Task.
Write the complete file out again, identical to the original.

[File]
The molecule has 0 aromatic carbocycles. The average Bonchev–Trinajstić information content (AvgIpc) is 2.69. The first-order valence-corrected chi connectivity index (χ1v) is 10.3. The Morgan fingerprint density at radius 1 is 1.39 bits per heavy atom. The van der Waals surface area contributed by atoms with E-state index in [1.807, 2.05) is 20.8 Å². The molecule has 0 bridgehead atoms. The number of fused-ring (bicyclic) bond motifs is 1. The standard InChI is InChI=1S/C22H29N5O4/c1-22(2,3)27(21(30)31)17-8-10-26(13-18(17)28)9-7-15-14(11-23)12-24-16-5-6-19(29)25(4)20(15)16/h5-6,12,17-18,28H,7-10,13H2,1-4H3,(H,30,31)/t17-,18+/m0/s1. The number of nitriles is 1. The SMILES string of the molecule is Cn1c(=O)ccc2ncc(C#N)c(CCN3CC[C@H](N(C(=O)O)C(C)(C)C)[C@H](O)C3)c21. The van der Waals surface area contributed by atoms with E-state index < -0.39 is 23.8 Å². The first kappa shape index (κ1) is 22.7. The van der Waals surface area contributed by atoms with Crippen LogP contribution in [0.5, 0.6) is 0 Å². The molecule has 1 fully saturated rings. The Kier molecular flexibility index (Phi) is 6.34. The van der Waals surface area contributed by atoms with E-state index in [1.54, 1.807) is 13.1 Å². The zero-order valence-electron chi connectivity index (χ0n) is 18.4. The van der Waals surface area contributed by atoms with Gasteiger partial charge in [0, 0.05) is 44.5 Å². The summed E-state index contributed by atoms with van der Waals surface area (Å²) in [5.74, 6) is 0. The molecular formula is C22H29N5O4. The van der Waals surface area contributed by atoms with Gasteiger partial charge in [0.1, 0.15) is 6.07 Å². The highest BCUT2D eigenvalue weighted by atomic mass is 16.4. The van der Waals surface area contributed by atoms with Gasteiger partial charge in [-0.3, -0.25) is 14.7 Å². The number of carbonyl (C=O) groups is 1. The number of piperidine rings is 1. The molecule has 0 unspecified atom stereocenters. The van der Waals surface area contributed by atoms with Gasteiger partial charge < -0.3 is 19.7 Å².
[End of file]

The molecule has 0 aromatic carbocycles. The average Bonchev–Trinajstić information content (AvgIpc) is 2.69. The first-order valence-corrected chi connectivity index (χ1v) is 10.3. The Morgan fingerprint density at radius 1 is 1.39 bits per heavy atom. The van der Waals surface area contributed by atoms with E-state index in [1.807, 2.05) is 20.8 Å². The molecule has 0 bridgehead atoms. The number of fused-ring (bicyclic) bond motifs is 1. The standard InChI is InChI=1S/C22H29N5O4/c1-22(2,3)27(21(30)31)17-8-10-26(13-18(17)28)9-7-15-14(11-23)12-24-16-5-6-19(29)25(4)20(15)16/h5-6,12,17-18,28H,7-10,13H2,1-4H3,(H,30,31)/t17-,18+/m0/s1. The number of nitriles is 1. The SMILES string of the molecule is Cn1c(=O)ccc2ncc(C#N)c(CCN3CC[C@H](N(C(=O)O)C(C)(C)C)[C@H](O)C3)c21. The van der Waals surface area contributed by atoms with E-state index < -0.39 is 23.8 Å². The first kappa shape index (κ1) is 22.7. The van der Waals surface area contributed by atoms with Crippen LogP contribution in [0.5, 0.6) is 0 Å². The molecule has 1 fully saturated rings. The Kier molecular flexibility index (Phi) is 6.34. The van der Waals surface area contributed by atoms with E-state index in [1.54, 1.807) is 13.1 Å². The zero-order valence-electron chi connectivity index (χ0n) is 18.4. The van der Waals surface area contributed by atoms with Gasteiger partial charge in [0, 0.05) is 44.5 Å². The summed E-state index contributed by atoms with van der Waals surface area (Å²) in [5.74, 6) is 0. The molecular formula is C22H29N5O4. The van der Waals surface area contributed by atoms with Gasteiger partial charge in [0.1, 0.15) is 6.07 Å². The highest BCUT2D eigenvalue weighted by atomic mass is 16.4. The van der Waals surface area contributed by atoms with Gasteiger partial charge in [-0.3, -0.25) is 14.7 Å². The number of carbonyl (C=O) groups is 1. The number of piperidine rings is 1. The molecule has 0 unspecified atom stereocenters. The van der Waals surface area contributed by atoms with Gasteiger partial charge < -0.3 is 19.7 Å².